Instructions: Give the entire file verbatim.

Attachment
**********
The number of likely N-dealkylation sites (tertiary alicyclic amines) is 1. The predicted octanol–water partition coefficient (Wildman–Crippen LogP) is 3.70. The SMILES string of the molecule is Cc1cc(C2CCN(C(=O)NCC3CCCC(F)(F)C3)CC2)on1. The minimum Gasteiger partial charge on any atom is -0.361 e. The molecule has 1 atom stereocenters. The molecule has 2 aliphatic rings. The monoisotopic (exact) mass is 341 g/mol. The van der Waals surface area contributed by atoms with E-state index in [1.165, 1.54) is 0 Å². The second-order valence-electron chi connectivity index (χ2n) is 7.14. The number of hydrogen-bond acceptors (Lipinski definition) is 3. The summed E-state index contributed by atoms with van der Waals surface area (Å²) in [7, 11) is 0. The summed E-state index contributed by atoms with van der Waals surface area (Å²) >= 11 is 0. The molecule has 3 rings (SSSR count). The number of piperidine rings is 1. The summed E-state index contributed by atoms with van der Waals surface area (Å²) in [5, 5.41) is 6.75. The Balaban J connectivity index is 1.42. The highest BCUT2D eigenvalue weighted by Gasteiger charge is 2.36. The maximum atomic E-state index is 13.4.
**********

The number of likely N-dealkylation sites (tertiary alicyclic amines) is 1. The predicted octanol–water partition coefficient (Wildman–Crippen LogP) is 3.70. The SMILES string of the molecule is Cc1cc(C2CCN(C(=O)NCC3CCCC(F)(F)C3)CC2)on1. The minimum Gasteiger partial charge on any atom is -0.361 e. The molecule has 1 atom stereocenters. The molecule has 2 aliphatic rings. The monoisotopic (exact) mass is 341 g/mol. The van der Waals surface area contributed by atoms with E-state index in [1.165, 1.54) is 0 Å². The second-order valence-electron chi connectivity index (χ2n) is 7.14. The number of hydrogen-bond acceptors (Lipinski definition) is 3. The summed E-state index contributed by atoms with van der Waals surface area (Å²) in [7, 11) is 0. The summed E-state index contributed by atoms with van der Waals surface area (Å²) >= 11 is 0. The molecule has 3 rings (SSSR count). The number of piperidine rings is 1. The summed E-state index contributed by atoms with van der Waals surface area (Å²) in [5, 5.41) is 6.75. The Balaban J connectivity index is 1.42. The highest BCUT2D eigenvalue weighted by Gasteiger charge is 2.36. The maximum atomic E-state index is 13.4.